Wednesday, April 23, 2014

Review for Key Word Kids, a top app for learning language concepts and following directions

Purpose of App: To help develop language in fun and engaging play. It targets teaching key informative words a person must know to convey a message. It works on skills such as paying attention, listening, comprehension, retaining information and communication.

Strengths: Uses approach based on Derbyshire Language Scheme. Begins by checking the child's level and then increases complexity as the child improves. Includes content-specific mini games as both a reward and to further reinforce learning. Includes clear instructions for parent or therapist as well as FAQ section.

Weaknesses: Though it contains lots of content, it does seem to be priced a little high. Though many options and varying levels of difficulty, there could be more customization options. No ability to set up user profiles for multiple kids or progress tracking.

Suggested Audience: Children working on expressive language and building early communication skills. Designed for children 2 to 8 years old with Language Disorder or Delay, Apraxia of Speech, Autism Spectrum Disorder and learners of English as a second language. Uses British English terminology and accent as well as approach common to UK and Australia.

Bottom Line: Key Word Kids by Language And Learning Steps Pty.Ltd covers a multitude of skills. From developing language and comprehension to retaining and using information, this app delivers. There is enough content as well as ease of use to be beneficial in both a home or therapy environment.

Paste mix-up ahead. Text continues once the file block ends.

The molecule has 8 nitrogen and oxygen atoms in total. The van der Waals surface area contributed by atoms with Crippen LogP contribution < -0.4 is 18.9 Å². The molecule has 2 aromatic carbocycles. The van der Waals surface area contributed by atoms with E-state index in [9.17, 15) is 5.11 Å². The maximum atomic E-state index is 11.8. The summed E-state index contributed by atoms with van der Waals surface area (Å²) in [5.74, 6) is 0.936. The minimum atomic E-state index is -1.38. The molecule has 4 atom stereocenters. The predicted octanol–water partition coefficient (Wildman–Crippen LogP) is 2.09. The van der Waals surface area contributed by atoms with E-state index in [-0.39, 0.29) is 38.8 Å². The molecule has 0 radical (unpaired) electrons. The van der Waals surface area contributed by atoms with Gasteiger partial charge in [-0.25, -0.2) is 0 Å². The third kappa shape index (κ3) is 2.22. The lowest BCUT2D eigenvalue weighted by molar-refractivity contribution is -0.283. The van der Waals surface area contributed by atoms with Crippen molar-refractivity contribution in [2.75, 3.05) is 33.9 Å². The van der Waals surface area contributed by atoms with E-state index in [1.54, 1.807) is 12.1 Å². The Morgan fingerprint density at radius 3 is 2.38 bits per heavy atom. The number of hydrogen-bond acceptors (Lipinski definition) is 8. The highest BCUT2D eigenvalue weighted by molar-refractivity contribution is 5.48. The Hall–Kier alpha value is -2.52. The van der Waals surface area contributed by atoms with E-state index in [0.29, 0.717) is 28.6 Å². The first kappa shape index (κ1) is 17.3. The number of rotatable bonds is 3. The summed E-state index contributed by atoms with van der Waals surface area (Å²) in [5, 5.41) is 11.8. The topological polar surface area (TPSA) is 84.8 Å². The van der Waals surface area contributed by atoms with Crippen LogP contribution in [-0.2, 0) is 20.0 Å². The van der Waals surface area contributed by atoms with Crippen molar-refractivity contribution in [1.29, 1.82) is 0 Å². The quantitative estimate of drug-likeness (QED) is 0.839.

Meets Intended Goal
Worth the Price
Ease of Use
Educational Value
Level of Customization

If you would like to download Key Word Kids ($23.99, iPad Only), please show your support by using our link:
Link to developer website and email behind the best parental lock I've seen.

Key Word Kids works to develop the various skills necessary to help with communication, going far beyond flashcards and flip books. Children practice identifying objects, actions and placement through following auditory directions. With various levels of difficulty, it benefits both early identification of objects up to following advanced multistep directions.

For users (like me) who are unfamiliar with the Derbyshire Language Scheme or are unsure of where to begin, there is a quick level check available to assess the child's current level. After taking the quiz-like assessment, the app will suggest a starting level. Users can follow the app's suggestion or go back to the main menu and select the lesson they wish.

Within each lesson, children are given clear, specific instructions on what to do within the scene, such as "brush the dog's tail, or "make Jane hop to the blue chair." Feedback is immediate and hints are offered in the case of incorrect responses. There is a little lag time between completing one lesson and receiving the directions for the next. Though it is nice that the child does not feel rushed, the pause between scenes seems a little longer than necessary.